Read the rest of this entry »

Gnocchi and Brussels Sprouts with Lemon Butter

Good morning! We made it through Monday! Anyone else a little too excited by that?

I have the promised “feared veggie dinner” coming right up…

blog 608

But first a little chat about emotional yoga!

For the vast majority of my life, I never was much of a crier. (I was definitely more of a screamer and door-slammer, but that’s a different matter entirely!) Throughout high school and college, I rarely cried. I can probably count on one hand the number of tears I shed prior to 2010. I had a lot of unhealthy ways of dealing with stress, and I realize now that I internalized far more emotions than I should have.

Fast forward to now. I cry a fairly good amount. I have realized that it’s a healthy way of letting out some of the frustration, sadness and irritation that would otherwise be floating around in your body as all sorts of ugly negativity. I don’t necessarily like crying – to me, it still feels awkward and dramatic – not to mention I am not a dainty crier. I’m talking Rudolph nose, swollen face, mascara dripping everywhere as I blubber…cute, huh?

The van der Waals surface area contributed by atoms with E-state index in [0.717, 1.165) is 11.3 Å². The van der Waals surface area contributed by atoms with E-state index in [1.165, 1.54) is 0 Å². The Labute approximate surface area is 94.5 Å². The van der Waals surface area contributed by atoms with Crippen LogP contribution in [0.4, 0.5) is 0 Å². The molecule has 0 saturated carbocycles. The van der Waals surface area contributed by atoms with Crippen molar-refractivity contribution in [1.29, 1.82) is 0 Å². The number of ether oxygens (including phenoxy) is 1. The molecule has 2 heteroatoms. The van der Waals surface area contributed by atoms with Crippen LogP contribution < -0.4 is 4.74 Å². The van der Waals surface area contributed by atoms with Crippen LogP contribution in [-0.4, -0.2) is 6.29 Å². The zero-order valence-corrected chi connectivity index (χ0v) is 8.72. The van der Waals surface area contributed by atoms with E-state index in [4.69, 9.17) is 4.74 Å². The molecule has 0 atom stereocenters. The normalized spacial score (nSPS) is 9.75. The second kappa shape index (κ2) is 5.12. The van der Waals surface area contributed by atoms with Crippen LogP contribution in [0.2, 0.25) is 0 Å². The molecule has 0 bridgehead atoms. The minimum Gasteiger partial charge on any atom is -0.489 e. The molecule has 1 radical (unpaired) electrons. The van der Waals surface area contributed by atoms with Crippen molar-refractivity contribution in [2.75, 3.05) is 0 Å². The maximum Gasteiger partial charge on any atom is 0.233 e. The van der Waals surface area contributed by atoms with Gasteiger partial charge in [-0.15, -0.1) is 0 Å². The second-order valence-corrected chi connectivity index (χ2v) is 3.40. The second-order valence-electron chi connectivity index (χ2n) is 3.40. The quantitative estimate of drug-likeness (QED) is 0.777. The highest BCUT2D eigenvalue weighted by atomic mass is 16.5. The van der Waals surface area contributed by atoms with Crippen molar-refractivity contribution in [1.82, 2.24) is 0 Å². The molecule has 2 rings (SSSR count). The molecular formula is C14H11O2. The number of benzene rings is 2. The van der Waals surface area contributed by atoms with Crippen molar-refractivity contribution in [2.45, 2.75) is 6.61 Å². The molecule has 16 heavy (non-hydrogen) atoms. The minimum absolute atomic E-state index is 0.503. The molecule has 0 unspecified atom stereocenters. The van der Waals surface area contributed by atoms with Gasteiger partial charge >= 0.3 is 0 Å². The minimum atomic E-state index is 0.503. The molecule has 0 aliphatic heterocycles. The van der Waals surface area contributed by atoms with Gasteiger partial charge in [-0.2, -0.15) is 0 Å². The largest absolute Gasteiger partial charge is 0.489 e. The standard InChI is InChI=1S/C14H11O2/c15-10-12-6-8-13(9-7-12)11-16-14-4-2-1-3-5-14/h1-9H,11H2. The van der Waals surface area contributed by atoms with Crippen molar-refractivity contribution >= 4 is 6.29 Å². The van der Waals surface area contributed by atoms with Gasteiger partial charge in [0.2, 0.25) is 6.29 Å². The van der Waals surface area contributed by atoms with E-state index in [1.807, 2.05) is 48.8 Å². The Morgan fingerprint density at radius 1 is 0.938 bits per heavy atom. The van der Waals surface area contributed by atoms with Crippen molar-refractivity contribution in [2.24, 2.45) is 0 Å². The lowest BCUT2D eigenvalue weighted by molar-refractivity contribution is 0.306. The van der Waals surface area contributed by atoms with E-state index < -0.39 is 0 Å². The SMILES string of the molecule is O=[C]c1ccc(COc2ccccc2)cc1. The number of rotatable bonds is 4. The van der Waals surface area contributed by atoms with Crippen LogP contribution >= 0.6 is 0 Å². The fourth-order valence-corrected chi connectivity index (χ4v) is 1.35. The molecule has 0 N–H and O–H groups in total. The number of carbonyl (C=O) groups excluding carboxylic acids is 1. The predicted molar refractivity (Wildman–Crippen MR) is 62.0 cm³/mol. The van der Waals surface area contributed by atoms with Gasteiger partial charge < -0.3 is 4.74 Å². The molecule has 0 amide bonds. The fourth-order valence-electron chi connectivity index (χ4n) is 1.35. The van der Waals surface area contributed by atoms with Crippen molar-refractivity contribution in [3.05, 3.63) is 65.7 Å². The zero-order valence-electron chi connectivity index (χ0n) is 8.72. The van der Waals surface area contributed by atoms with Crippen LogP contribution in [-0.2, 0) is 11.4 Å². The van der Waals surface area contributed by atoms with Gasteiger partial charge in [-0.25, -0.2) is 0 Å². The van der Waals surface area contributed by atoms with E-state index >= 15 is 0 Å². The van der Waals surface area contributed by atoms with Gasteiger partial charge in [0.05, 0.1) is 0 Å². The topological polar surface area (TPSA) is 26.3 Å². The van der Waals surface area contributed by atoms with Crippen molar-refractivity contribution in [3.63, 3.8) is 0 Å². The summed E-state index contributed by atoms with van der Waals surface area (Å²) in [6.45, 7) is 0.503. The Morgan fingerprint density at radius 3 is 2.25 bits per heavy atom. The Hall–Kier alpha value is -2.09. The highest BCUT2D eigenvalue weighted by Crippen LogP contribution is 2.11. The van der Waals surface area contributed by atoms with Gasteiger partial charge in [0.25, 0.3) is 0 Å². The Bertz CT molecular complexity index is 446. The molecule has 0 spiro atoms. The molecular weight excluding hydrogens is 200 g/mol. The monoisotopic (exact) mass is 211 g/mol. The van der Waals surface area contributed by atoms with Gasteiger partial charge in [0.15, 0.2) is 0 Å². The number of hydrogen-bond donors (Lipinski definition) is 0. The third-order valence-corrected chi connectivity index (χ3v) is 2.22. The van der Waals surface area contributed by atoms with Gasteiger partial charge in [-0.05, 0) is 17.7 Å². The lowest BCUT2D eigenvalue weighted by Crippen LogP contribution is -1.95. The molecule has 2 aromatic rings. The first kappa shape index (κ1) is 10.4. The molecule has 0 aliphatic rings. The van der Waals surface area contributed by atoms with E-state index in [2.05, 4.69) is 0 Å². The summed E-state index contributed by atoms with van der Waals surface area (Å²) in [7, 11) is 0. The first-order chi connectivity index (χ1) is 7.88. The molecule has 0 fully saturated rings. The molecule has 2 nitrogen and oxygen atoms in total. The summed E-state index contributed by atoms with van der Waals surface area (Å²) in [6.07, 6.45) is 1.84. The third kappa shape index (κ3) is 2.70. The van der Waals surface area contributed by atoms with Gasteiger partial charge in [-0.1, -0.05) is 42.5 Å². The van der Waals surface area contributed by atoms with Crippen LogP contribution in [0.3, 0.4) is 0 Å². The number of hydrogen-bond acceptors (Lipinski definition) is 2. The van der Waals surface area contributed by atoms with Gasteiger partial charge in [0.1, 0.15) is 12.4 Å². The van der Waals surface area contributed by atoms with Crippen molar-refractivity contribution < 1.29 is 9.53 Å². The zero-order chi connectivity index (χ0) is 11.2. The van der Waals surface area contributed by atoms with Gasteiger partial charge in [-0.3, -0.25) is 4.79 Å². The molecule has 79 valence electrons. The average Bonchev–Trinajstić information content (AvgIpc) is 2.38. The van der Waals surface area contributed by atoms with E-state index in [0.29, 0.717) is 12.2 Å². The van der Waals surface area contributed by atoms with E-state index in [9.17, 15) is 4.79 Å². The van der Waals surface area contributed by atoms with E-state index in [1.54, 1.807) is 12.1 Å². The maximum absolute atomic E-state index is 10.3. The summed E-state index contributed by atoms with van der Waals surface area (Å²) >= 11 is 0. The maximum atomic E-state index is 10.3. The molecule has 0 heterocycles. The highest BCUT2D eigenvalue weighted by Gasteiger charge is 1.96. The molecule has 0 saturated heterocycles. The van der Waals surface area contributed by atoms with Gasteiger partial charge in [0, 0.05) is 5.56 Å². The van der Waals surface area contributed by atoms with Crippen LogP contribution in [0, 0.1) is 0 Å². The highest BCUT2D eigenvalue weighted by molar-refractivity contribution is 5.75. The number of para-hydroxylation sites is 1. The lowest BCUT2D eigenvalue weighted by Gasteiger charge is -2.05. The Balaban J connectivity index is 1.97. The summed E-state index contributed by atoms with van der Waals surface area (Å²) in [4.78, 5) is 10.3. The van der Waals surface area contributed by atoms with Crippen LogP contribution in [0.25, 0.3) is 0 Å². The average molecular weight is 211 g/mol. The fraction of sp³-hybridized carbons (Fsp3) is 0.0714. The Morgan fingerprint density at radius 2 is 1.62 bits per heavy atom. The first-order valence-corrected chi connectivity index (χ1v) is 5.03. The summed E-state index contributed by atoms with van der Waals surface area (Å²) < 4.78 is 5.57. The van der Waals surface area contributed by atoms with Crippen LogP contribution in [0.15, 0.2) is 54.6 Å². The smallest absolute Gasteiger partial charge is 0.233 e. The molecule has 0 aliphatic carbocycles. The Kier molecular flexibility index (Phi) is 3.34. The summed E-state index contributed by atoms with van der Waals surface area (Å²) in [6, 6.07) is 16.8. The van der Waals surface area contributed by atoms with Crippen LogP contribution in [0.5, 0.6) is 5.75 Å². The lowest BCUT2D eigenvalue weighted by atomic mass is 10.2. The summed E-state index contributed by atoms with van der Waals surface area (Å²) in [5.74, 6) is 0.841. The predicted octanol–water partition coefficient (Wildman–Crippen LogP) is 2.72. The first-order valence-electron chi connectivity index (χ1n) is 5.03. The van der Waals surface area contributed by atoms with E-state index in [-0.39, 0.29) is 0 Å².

Regardless, crying happens. I don’t mind letting myself let go of being scared or upset and crying it out. 

Cry it out is exactly what I did…last night on my yoga mat. Twice.

Working on our ugai breathing, the instructor has us breathe in aspects of the person we wanted to be and breathe out the negativity and the labels that didn’t serve us any more. He asked us to use our breath to smooth out our insides. While I’ve never been one for the calming/spiritual/mind-body aspects of yoga (as opposed to the physical side,) I found myself really getting into the breathing exercise, welcoming in positive adjectives and pushing out the disparagings labels that I’d fought with for years. Chubby. Not good enough. Not talented enough. Not pretty enough.